Approaches to Contract Management

Be a BFF to the CFO: An Interview with Faye Moran, Head of Legal Operations at Booking.com

In this interview with Faye Moran, Head of Legal Operations (Interim) at Booking.com, in partnership with ContractWorks, Faye shares first-hand experience of multiple different approaches to contract management.

“I’ve seen lots of demos and pitches of contract management software over the years, but it’s often hard to differentiate them at the end of the day and I wonder how much functionality is really of use to legal teams. I suspect the 80/20 rule applies – you don’t use 80% of the functionality of the tech you buy”

Regardless of sector or business, one of the issues most organisations have in common, she says, is that no one has really nailed the contract lifecycle management (CLM) process. This is surprising given the obvious – and not so obvious – value in their contracts.

Part of this is down to the way that many organisations, particularly large ones, operate in silos, each with their own approach and attitude towards contracts. Procurement and HR, for example, will deal with very different kinds of contracts and will take a very different approach to how they prepare and manage them.

“The lack of a contract management system and clause level data can be critical. Without clarity, you don’t know what’s been agreed or why it was agreed. If it all blows up two years later, Legal have to try and unpick it all. Better systems and information might prevent some of that,” says Faye.

A wider perspective

From the perspective of the in-house legal team, an added consideration is the fact that the Legal team may, depending on their remit, only benefit minimally from having all the contracts and contract data in one place. The big beneficiaries on a day-to-day basis are the other parts of the business, such as the sales team or the finance team, for example.

“This helps to explain why, in some organisations, Legal see their role as quite narrow, with a focus on drafting documents before signature. Whereas if you think about contract management as a whole, it is much broader,” says Faye.

Finding a leader, like a CFO, who is willing and able to drive forward an improved contract management process can be a challenge, she says. But by not doing so, and in persisting with a more piecemeal, siloed approach, opportunities are being missed.

“Legal is only one stakeholder and is often expected to simply draft and review contracts. But there’s a much bigger opportunity for Legal to take the commercial initiative here and really be seen as the proverbial business partner and drive contract management forward,” she says.

Remotely consistent

As the Covid-19 crisis moves into a new, less critical phase, businesses are daring to look to the future once again and think about how things have changed. One of the biggest transformations is expected to be in working patterns, with remote working becoming a much more accepted model.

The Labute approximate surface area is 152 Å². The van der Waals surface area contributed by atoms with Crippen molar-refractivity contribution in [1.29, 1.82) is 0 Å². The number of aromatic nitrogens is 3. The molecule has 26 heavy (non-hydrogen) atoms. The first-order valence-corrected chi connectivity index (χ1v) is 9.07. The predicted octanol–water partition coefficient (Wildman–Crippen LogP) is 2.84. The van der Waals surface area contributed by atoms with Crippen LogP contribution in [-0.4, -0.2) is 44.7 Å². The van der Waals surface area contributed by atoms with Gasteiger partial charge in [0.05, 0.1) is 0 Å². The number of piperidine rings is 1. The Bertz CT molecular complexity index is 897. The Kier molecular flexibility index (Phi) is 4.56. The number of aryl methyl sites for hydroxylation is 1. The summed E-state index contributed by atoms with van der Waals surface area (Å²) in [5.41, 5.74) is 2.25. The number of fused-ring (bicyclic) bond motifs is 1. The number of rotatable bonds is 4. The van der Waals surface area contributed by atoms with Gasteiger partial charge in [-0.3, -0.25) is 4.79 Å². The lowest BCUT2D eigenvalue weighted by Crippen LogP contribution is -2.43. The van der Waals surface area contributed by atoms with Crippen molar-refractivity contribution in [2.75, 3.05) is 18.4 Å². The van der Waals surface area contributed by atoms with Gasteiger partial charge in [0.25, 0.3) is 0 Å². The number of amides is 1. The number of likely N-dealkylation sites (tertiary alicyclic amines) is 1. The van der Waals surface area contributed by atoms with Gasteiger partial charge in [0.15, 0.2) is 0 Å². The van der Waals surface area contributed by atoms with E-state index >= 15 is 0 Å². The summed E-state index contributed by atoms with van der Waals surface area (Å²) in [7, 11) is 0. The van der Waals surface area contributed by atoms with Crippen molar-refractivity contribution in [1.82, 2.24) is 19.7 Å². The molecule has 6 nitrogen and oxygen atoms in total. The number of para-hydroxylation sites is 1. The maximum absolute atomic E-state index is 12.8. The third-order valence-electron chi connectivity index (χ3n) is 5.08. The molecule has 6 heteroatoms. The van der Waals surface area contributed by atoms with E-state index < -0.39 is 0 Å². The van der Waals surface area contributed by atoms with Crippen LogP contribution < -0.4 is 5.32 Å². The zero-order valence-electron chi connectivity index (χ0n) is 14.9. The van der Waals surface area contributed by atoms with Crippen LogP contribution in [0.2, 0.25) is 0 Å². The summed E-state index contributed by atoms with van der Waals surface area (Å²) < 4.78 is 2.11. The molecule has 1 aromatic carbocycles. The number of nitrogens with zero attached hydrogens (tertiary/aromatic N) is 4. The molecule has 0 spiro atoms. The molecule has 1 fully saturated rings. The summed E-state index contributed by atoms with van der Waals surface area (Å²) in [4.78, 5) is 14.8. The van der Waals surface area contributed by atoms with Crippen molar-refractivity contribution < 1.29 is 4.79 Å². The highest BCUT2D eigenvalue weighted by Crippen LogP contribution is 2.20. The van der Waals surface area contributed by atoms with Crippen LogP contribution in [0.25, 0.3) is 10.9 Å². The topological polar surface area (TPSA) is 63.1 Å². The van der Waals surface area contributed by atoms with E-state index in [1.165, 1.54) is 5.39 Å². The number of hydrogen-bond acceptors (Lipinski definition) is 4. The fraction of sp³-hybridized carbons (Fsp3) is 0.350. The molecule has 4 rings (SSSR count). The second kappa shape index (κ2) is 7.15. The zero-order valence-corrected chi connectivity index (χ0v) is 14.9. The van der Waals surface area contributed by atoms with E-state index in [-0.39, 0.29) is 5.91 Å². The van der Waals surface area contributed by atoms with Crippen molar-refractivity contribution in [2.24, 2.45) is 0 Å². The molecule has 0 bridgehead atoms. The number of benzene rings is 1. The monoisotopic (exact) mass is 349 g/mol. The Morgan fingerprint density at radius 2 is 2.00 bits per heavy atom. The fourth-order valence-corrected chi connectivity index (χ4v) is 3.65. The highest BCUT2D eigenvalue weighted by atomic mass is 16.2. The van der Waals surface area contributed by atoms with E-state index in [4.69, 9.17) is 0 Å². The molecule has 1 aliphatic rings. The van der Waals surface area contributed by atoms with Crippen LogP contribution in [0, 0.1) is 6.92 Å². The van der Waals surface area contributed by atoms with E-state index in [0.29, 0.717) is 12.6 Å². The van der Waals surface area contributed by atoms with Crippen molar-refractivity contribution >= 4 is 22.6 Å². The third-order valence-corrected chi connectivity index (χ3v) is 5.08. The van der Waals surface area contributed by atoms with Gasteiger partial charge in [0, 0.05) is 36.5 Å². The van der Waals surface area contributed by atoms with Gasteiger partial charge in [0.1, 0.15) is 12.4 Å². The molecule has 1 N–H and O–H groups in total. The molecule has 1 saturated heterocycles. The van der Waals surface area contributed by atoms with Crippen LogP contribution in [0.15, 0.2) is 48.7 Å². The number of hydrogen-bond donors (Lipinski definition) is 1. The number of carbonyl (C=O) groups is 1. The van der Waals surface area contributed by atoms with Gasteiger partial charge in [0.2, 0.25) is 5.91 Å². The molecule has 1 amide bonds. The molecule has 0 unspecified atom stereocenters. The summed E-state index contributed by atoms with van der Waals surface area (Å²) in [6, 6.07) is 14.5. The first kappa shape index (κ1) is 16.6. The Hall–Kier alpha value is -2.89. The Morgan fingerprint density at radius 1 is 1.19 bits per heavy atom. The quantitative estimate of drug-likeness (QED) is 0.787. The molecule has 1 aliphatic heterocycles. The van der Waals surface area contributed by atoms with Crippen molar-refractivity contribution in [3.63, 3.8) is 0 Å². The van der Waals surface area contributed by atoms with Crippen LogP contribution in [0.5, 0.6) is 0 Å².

Faye hopes this may lead to more attention being paid to the way documents are stored and accessed by remote teams, which, she suggests, has tended to be relatively ad hoc in a lot of organisations. Different teams might store documents in different ways, with no consistent structure or naming conventions. Anyone looking at a folder of dozens of documents is likely to struggle to quickly find what they are looking for. Some teams might prepare summary spreadsheets, but it is rarely consistently applied across a business.

SharePoint and Google Drive can get you so far, but without some sort of protocol to govern precisely how they should be used to store documents, they can often create more confusion, rather than less.

“It came to a head at the start of the pandemic when everyone switched to remote working. People realised it was much harder than it should have been to find copies of signed contracts and answer questions like ‘where are our liabilities?’, ‘what do our force majeure clauses say?’ or ‘how quickly can we or our clients terminate these specific contracts?’,” says Faye.

The answer is often going to include tech. Finding a tech solution that makes it easier to extract and query this information across potentially thousands of contracts. But it is also about mindset. Both legal and finance functions need to treat the information in contracts as data, not words, so they can manage it like data and report on it like data, in a more commercial way.

That doesn’t necessarily mean running out and spending thousands on a digital CLM system, however.

Three Key Takeaways

  1. Contract management is much bigger than legal. Help the business to understand this basic but crucial truth.
  2. Consider creating a ‘contract director’ role, tasked with managing the CLM process and bringing stakeholders on board across the business.
  3. Become best friends with your CFO. Help them understand that investing in the CLM process means less risk – particularly financial risk

Read more about contract management solutions in our recent report with ContractWorks.

ContractWorks

ContractWorks

ContractWorks
ContractWorks solves a simple but surprisingly commonplace problem for in-house lawyers everywhere: “We don’t know where our contracts are and we don’t know what’s in them.” We work with in-house legal teams all over the world, helping them take control of their contracts – by moving them away from spreadsheets and shared drives and giving them visibility of key obligations, costs and dates. With low, transparent pricing, ContractWorks is simple to use, easy to adopt and fast to implement. Every package comes with unlimited users, 24/7 support and a suite of helpful tools, including built-in electronic signature, to help you do more with your contracts, using few people, less time and a smaller budget.